At the moment, producing organic wine from genetically modified vines or grapes is not permitted, nor is it desired, and is presumably in the long run unthinkable.
In the remote future, it might be possible to dispense with chemical fungicides in conventional viniculture, fungicides which can cause cancer or are suspected of causing cancer. Even copper sulfate, which acts externally and is used in organic winegrowing, is harmful to the soil and thus the ground water as well.
The Chinese researcher Yuejin Wang, who works at the Yanling Forestry University (source: New Scientist) discovered that a wild Chinese vine contains 6 times more resveratrol than conventional grapes. Resveratrol not only made headlines recently as the key to a long life with its anticarcinogenic and cardioprotective effects, it also protects many plants, vines as well, against dreaded fungus and mildew such as powdery mildew and downy mildew (Oidium and Peronospora). However the amounts present in most varietals are not sufficient to protect them permanently against fungus.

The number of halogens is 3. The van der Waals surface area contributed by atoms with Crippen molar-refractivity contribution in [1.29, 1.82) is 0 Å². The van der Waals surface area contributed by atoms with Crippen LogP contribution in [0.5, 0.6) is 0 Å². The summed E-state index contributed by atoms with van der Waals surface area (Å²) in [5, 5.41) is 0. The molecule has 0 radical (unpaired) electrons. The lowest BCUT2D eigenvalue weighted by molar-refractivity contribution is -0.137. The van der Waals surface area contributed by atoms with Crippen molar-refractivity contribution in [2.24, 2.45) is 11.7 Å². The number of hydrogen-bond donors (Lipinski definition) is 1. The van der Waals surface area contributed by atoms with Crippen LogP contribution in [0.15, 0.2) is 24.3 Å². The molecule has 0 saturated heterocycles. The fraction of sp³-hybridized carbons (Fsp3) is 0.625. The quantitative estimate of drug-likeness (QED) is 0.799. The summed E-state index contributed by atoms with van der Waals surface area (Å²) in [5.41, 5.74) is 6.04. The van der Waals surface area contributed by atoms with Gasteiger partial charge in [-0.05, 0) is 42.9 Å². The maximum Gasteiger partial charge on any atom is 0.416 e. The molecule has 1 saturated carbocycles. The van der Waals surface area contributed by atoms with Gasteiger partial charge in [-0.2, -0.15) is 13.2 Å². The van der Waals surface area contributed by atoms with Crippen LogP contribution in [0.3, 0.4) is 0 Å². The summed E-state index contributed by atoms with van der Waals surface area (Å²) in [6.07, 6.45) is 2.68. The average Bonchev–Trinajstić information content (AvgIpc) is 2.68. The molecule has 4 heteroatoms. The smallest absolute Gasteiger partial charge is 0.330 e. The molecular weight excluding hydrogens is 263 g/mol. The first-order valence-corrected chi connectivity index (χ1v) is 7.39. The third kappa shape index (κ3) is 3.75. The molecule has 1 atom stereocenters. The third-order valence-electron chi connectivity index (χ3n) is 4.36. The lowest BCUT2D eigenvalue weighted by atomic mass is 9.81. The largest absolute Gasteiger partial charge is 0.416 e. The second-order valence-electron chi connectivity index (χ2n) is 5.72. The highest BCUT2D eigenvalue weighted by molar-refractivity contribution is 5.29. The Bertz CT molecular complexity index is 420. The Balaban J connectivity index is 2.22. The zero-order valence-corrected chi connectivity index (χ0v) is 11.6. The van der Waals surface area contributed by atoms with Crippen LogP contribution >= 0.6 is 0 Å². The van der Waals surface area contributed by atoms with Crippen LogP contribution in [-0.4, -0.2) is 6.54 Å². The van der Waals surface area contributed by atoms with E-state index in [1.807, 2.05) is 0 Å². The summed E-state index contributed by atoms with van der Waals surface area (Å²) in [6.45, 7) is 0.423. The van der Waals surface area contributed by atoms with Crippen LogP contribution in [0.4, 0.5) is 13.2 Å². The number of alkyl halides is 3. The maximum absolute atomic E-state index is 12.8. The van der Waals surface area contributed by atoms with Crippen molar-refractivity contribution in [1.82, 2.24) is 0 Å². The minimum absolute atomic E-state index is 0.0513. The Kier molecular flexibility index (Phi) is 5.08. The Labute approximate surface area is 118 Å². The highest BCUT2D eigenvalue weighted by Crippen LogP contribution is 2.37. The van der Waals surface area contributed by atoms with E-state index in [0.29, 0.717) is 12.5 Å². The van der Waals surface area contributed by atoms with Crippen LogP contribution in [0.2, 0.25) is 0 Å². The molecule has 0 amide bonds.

By isolating the Vitus pseudoreticulata gene, which is the reason for the high resveratrol content, in the wild grapevine, and by transferring this to "normal" grapevines (vitis vinifera), it might be possible in the future to plant genetically modified vines in conventional and in organic viniculture which initially seems to provide a lot of advantages: fewer chemicals in viniculture, less environmental pollution, a higher resveratrol content in red wine particularly which would increase the positive effects on health in every respect. However, the consequences of genetically modified agricultural production have not yet been studied as a whole.